The economic crisis continues as layoffs are slated early this year at Wall Street, including Goldman Sachs Group. The firm will start retrenching thousands of jobs across the organization from Wednesday, two sources familiar with the move said, as it prepares for a challenging economic environment in the year ahead.
It was reported that the job cuts are expected to be over 3,000, but the final number is yet to be determined. However, Goldman Sachs declined to comment.
Bloomberg News also reported on Sunday that Goldman would eliminate about 3,200 positions.
At the end of last year's third quarter, Goldman had 49,100 employees after adding significant staff during the coronavirus pandemic.
Institutional banks have suffered a significant corporate dealmaking slowdown due to the previous years' volatile global financial markets. Thus, the layoffs are likely to affect major divisions of banks, but with Goldman Sachs, the cut will affect the investment banking division.
Aside from that, hundreds of jobs are also likely to be reduced from the firm’s loss-making consumer business after it has scaled back plans for its direct-to-consumer unit, Marcus.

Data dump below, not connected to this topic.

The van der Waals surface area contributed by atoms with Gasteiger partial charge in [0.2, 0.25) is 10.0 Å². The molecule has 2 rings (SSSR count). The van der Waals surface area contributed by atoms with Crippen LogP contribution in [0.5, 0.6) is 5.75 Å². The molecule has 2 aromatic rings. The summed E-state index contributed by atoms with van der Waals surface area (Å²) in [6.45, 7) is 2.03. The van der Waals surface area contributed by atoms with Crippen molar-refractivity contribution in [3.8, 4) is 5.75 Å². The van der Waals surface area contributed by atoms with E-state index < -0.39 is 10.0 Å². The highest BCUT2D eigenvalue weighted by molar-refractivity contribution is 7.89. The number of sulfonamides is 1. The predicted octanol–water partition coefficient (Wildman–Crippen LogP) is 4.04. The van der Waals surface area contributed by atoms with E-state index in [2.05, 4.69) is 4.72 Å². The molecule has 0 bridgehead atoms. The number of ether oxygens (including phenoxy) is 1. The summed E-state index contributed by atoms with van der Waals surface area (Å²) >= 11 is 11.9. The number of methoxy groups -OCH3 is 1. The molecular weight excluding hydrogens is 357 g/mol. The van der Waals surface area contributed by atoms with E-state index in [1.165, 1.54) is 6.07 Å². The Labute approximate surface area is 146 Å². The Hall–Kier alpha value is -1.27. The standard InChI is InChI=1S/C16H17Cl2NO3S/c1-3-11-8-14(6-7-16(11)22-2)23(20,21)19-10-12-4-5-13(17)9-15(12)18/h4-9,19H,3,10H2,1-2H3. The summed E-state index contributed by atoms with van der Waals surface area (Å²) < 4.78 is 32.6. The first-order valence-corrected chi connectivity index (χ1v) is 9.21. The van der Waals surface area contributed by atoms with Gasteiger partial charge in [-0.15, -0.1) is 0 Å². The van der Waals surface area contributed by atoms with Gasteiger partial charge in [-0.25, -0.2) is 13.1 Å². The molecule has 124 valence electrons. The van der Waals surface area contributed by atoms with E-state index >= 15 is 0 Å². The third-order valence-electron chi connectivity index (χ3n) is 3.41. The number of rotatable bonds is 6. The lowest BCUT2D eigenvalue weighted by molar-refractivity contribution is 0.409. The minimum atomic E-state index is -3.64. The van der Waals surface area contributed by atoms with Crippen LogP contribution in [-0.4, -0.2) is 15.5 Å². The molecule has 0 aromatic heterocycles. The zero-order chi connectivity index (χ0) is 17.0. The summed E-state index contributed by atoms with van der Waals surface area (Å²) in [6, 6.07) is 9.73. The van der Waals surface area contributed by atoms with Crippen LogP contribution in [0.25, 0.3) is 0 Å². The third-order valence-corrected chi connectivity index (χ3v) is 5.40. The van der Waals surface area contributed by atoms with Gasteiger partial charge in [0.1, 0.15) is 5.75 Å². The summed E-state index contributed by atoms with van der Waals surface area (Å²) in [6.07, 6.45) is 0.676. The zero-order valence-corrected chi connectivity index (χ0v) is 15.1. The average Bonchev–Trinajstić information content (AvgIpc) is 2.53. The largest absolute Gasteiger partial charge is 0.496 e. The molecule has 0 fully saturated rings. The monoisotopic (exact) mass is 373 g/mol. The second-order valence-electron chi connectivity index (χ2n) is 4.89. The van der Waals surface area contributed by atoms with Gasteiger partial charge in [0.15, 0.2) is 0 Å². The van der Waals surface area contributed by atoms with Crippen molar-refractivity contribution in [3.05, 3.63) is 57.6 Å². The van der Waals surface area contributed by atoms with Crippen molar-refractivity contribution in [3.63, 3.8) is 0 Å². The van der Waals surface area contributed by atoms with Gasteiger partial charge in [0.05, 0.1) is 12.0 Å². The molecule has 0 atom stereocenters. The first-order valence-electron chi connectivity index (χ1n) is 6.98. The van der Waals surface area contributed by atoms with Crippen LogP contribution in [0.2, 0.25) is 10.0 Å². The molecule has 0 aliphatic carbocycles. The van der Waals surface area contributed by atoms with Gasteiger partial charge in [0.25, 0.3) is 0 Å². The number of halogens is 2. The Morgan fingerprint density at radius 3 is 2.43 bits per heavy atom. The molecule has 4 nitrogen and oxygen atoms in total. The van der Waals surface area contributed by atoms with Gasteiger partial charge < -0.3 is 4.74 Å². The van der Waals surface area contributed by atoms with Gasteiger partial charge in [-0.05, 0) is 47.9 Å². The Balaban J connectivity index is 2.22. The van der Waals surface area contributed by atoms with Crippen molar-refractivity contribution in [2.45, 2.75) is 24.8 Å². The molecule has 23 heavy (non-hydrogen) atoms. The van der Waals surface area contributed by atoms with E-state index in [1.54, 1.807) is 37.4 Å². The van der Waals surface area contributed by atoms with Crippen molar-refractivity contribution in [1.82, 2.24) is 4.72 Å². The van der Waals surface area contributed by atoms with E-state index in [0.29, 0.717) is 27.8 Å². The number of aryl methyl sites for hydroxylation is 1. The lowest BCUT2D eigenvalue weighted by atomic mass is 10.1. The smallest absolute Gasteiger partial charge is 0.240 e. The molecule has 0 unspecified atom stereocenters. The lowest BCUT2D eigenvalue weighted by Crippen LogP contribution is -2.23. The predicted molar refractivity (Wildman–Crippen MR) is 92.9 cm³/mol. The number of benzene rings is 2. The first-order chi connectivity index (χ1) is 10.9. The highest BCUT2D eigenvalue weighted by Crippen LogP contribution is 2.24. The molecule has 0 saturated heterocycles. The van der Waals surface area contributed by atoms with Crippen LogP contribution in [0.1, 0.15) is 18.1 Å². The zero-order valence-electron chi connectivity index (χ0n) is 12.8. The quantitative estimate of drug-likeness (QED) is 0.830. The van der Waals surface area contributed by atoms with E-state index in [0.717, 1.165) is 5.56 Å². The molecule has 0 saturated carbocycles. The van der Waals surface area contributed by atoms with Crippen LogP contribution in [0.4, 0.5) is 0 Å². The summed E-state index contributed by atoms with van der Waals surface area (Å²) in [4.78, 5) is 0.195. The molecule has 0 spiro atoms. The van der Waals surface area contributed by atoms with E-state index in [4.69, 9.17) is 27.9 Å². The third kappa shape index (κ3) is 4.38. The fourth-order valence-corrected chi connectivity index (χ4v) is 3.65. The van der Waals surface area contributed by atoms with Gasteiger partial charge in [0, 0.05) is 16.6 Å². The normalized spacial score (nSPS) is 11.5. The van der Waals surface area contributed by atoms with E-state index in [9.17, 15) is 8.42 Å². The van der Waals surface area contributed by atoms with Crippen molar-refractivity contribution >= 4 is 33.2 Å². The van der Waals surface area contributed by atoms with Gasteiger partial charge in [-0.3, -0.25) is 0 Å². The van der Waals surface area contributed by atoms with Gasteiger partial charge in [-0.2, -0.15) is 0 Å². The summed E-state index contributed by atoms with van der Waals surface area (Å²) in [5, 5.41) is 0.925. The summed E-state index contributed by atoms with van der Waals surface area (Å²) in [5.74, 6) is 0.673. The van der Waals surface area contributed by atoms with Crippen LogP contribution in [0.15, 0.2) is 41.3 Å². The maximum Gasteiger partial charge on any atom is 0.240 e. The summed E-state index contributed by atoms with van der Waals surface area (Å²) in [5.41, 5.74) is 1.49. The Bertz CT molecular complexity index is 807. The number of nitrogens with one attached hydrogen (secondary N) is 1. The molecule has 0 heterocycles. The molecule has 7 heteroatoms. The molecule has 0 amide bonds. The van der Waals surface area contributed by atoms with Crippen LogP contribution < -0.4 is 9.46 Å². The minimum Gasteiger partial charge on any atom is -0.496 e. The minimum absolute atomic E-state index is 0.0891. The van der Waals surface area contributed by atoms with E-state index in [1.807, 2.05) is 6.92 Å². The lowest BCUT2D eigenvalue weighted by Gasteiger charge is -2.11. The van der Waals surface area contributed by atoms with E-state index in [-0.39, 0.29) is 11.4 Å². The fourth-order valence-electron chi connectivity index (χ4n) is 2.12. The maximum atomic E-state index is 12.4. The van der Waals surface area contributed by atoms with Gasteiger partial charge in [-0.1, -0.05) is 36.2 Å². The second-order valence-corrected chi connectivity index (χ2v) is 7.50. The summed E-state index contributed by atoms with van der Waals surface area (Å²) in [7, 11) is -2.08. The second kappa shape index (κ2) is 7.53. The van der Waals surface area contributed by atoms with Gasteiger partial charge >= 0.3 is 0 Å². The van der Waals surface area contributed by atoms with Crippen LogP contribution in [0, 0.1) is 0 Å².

Last year, Chief Executive David Solomon sent a year-end voice memo warning the staff of a headcount reduction in the first half of January. However, Goldman Sachs remains silent regarding the directive.
The bank’s annual bonus payments are usually delivered in late January, but with the news of job cuts, it is expected to be down about 40% from the previous year.
Earlier, the bank restarted its annual job-cutting program in September, which had been on hold for two years during the pandemic.
Goldman Sachs is still considered the Wall Street giant, although it typically trims about 1%-5% of its staff yearly. The new cuts come on top of those layoffs.
The news of layoffs in the financial sector came after it was released that investment banking fees nearly halved in 2022, with $77 billion earned globally by the banks, down from $132.3 billion one year earlier, Dealogic data showed. These layoffs have affected accounting firms, as well as wealth and investment management companies like Goldman Sachs.